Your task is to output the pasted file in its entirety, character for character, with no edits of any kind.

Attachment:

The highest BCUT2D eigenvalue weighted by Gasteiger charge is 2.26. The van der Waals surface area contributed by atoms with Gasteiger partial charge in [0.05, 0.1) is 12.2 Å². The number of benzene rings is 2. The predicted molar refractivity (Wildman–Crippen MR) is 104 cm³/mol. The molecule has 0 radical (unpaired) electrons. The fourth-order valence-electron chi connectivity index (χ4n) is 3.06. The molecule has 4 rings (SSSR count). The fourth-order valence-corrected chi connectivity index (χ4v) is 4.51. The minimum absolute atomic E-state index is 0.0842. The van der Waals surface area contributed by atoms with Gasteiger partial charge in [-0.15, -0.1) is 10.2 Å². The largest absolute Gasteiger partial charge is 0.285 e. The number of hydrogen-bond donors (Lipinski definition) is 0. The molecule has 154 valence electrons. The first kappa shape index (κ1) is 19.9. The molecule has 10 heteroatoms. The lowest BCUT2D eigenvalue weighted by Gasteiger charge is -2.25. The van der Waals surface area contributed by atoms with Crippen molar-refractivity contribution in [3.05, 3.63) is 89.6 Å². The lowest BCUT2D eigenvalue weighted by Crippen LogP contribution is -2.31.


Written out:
The highest BCUT2D eigenvalue weighted by Gasteiger charge is 2.26. The van der Waals surface area contributed by atoms with Gasteiger partial charge in [0.05, 0.1) is 12.2 Å². The number of benzene rings is 2. The predicted molar refractivity (Wildman–Crippen MR) is 104 cm³/mol. The molecule has 0 radical (unpaired) electrons. The fourth-order valence-electron chi connectivity index (χ4n) is 3.06. The molecule has 4 rings (SSSR count). The fourth-order valence-corrected chi connectivity index (χ4v) is 4.51. The minimum absolute atomic E-state index is 0.0842. The van der Waals surface area contributed by atoms with Gasteiger partial charge in [-0.15, -0.1) is 10.2 Å². The largest absolute Gasteiger partial charge is 0.285 e. The number of hydrogen-bond donors (Lipinski definition) is 0. The molecule has 154 valence electrons. The first kappa shape index (κ1) is 19.9. The molecule has 10 heteroatoms. The lowest BCUT2D eigenvalue weighted by Gasteiger charge is -2.25. The van der Waals surface area contributed by atoms with Crippen molar-refractivity contribution in [3.05, 3.63) is 89.6 Å². The lowest BCUT2D eigenvalue weighted by Crippen LogP contribution is -2.31.